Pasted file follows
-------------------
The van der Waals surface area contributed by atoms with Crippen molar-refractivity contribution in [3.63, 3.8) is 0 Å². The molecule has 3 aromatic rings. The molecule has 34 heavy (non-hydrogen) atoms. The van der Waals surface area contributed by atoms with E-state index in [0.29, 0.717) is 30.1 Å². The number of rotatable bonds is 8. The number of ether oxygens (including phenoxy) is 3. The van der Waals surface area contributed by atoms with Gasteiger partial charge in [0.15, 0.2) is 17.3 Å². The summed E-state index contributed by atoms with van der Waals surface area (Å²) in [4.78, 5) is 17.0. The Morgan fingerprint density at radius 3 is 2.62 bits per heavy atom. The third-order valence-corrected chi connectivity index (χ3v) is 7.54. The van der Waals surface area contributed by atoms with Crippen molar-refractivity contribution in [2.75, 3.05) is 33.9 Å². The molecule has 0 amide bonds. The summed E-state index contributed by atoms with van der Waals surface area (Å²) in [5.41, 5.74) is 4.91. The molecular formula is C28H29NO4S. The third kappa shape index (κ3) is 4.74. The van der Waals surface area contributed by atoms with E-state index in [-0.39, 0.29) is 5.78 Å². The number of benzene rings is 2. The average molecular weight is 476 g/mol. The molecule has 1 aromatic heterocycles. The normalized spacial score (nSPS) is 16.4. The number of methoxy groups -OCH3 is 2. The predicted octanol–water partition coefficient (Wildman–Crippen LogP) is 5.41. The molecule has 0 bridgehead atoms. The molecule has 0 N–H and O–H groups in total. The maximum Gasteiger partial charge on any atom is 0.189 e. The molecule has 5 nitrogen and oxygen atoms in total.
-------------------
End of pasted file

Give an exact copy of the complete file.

The van der Waals surface area contributed by atoms with Crippen molar-refractivity contribution in [3.63, 3.8) is 0 Å². The molecule has 3 aromatic rings. The molecule has 34 heavy (non-hydrogen) atoms. The van der Waals surface area contributed by atoms with E-state index in [0.29, 0.717) is 30.1 Å². The number of rotatable bonds is 8. The number of ether oxygens (including phenoxy) is 3. The van der Waals surface area contributed by atoms with Gasteiger partial charge in [0.15, 0.2) is 17.3 Å². The summed E-state index contributed by atoms with van der Waals surface area (Å²) in [4.78, 5) is 17.0. The Morgan fingerprint density at radius 3 is 2.62 bits per heavy atom. The third-order valence-corrected chi connectivity index (χ3v) is 7.54. The van der Waals surface area contributed by atoms with Crippen molar-refractivity contribution in [2.75, 3.05) is 33.9 Å². The molecule has 0 amide bonds. The summed E-state index contributed by atoms with van der Waals surface area (Å²) in [5.41, 5.74) is 4.91. The molecular formula is C28H29NO4S. The third kappa shape index (κ3) is 4.74. The van der Waals surface area contributed by atoms with E-state index in [-0.39, 0.29) is 5.78 Å². The number of benzene rings is 2. The average molecular weight is 476 g/mol. The molecule has 1 aromatic heterocycles. The normalized spacial score (nSPS) is 16.4. The number of methoxy groups -OCH3 is 2. The predicted octanol–water partition coefficient (Wildman–Crippen LogP) is 5.41. The molecule has 0 bridgehead atoms. The molecule has 0 N–H and O–H groups in total. The maximum Gasteiger partial charge on any atom is 0.189 e. The molecule has 5 nitrogen and oxygen atoms in total.